I'll post this review on the eve of Leviathan's official release, in hopes of generating a bit more buzz, if that's even possible. I will admit, I was pretty psyched about reading this book, and so I did sneak a peek at the first chapter before I went off on vacation, and I liked what I saw immediately. I knew I would, thanks to Abby's excellent review. I'd not heard about this book before it, and decided I must have a copy of my own after it.
First though, let me say that this book is gorgeous. Of course the contents are important, and I'll get to that in a minute -- but this book is just beautiful. The font is nice, the paper is thick, the illustrations by Keith Thompson are absolutely perfect, the insides of the covers are just stunning. A lot of thought has gone into the presentation of this story, I think, and I like that a lot. It makes the price of a hardback more than worth it. So, kudos to the Simon Pulse imprint for that.
In case you've missed it (there's been a fair bit of blogger buzz about this book) the plot rolls something like this. It is the eve of the First World War. Alek is a Hapsburg prince, possible heir to the throne of Austro-Hungaria, rousted out of his bed in the middle of the night by two of his tutors and taken on a journey that quickly becomes mortally dangerous. Deryn is a fifteen-year old girl, desperate to fly, desperate enough to disguise herself as a boy and join the British Air Force. By luck, both good and bad, these two with deep secrets end up together on the British airship Leviathan. And, at the end of the book, their journey has really just begun.
I feel it's my duty to warn you now. There are a lot of unresolved questions at the end of this book, not the least of which is whether everyone is going to survive. I cringe at the thought of how long I have to wait for the next one (October 2010 - one. whole. year. *wails*)
Everyone includes the ship, because Leviathan is a Darwinist creation, a fabricated animal. In Westerfeld's alternate history, Darwin not only discovered evolution, but he discovered DNA and how to manipulate it. Using his techniques, scientists (Deryn charmingly calls them "boffins" and they all wear bowlers, which is awesome) are able to create chimeric creatures that replace most of what machinery would do in our familiar history. Leviathan, for example, is nominally a whale-type creature, but she flies in the air using hydrogen she excretes and captures in a series of hydrogen bladders. The Darwinists have created these animals in very intricate ways, and a big airship like Leviathan is actually an entire functioning ecosystem.
Lest you think our industrial age is forgotten, however, there are also Clankers: some countries have become extremely technically advanced, shunning Darwinist creations as "ungodly" and creating great engines and machines, tank-like walkers and airplanes running on fossil fuels, to match the Darwinist creations. And the Darwinists and the Clankers are both morally and technologically opposed -- and thus, there is war. While Westerfeld has the same trigger for the war as happened in our timeline, many of the surface reasons for the war are different.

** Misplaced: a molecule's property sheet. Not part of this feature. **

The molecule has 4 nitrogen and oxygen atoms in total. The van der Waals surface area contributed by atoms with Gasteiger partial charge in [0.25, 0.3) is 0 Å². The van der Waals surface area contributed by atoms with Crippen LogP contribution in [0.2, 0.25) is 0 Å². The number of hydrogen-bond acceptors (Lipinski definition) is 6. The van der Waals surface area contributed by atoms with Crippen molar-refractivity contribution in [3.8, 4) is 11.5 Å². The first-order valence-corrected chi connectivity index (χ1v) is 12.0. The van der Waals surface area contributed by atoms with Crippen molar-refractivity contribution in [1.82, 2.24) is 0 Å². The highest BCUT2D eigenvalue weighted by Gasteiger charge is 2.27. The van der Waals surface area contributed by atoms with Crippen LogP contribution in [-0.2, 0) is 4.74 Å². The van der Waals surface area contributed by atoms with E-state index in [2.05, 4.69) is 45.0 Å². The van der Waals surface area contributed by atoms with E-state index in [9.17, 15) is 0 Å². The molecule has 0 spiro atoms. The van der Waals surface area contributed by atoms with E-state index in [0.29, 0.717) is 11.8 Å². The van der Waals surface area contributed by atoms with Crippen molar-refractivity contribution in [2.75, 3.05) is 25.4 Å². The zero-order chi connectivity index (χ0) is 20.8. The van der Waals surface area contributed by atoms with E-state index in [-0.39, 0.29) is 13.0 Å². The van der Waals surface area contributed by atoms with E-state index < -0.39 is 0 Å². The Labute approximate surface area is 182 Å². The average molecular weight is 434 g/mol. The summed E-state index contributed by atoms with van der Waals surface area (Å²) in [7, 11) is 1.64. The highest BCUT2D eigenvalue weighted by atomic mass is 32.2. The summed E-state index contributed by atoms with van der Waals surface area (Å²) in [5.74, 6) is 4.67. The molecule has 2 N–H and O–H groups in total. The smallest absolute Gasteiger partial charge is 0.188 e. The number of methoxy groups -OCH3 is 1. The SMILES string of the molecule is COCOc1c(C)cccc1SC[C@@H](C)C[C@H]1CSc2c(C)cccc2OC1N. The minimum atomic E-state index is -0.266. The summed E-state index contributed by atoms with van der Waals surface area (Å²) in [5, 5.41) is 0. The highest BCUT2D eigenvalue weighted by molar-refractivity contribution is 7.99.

The world Westerfeld has created is both really cool and not one I would want to live in. I don't like the idea of the Clankers, the filthy, destructive, fossil-fuel guzzling machines they create -- but I also have a lot of trouble with the idea of living creatures as war machines and tools. I've always thought that the stories of bats and pigeons and dogs and dolphins trained to be weapons of war are sickening. War is a human endeavour, and animals should have no part in it, whether they've been created for that purpose or not. When the ship Leviathan is strafed with machine gun fire, she feels pain; as a "whale," I'm pretty sure she's intelligent enough to feel fear when attacked, and yet she's driven right into battle. And I really don't like that thought at all.
So it's a very interesting read from that perspective, and will likely stand up as a book that both adults and kids can read and have deep discussions about. But that's not all. The characters that move in this world Westerfeld has created are compelling. Both Alek and Daryn are intelligent, brave, and flawed human beings, desperate to keep their secrets and do what they feel is right. Alek in particular made me shake my head at points, but the things he did were still internally consistent with who he was.
Deryn was a little crazy but I especially liked her. She's funny, too; her ways of speech are filthy (without actual swearing) and her observations of others are often dead on. And while I'm not often a fan of the "I'm really just pretending to be a boy!" character, I completely understand and sympathize with Deryn's reasons. There is no way she would be allowed to be where she is, doing what she does, if she'd applied for the Air Force as a girl, so deception -- and the associated dishonesties even with those she grows fond of -- is absolutely necessary.
Overall, I highly recommend this book. I'd recommend it to anyone with a taste for fast-paced adventure. People who have read and liked Airborn by Kenneth Oppel especially will probably also like this book, although it does have a completely different flavour. I haven't read anything else by Westerfeld, but I'd be interested to hear from someone who has read this and his Uglies books, to see what they think. And I'll definitely be picking up Uglies some day soon.
Next I had to read something that has nothing to do with war, violence, or murder. That's right: historical romance. I've been laying it on rather heavy lately, with the war and the crime fiction. Needed something happy, something pink: stay tuned for a review of Mary Balogh's First Comes Marriage.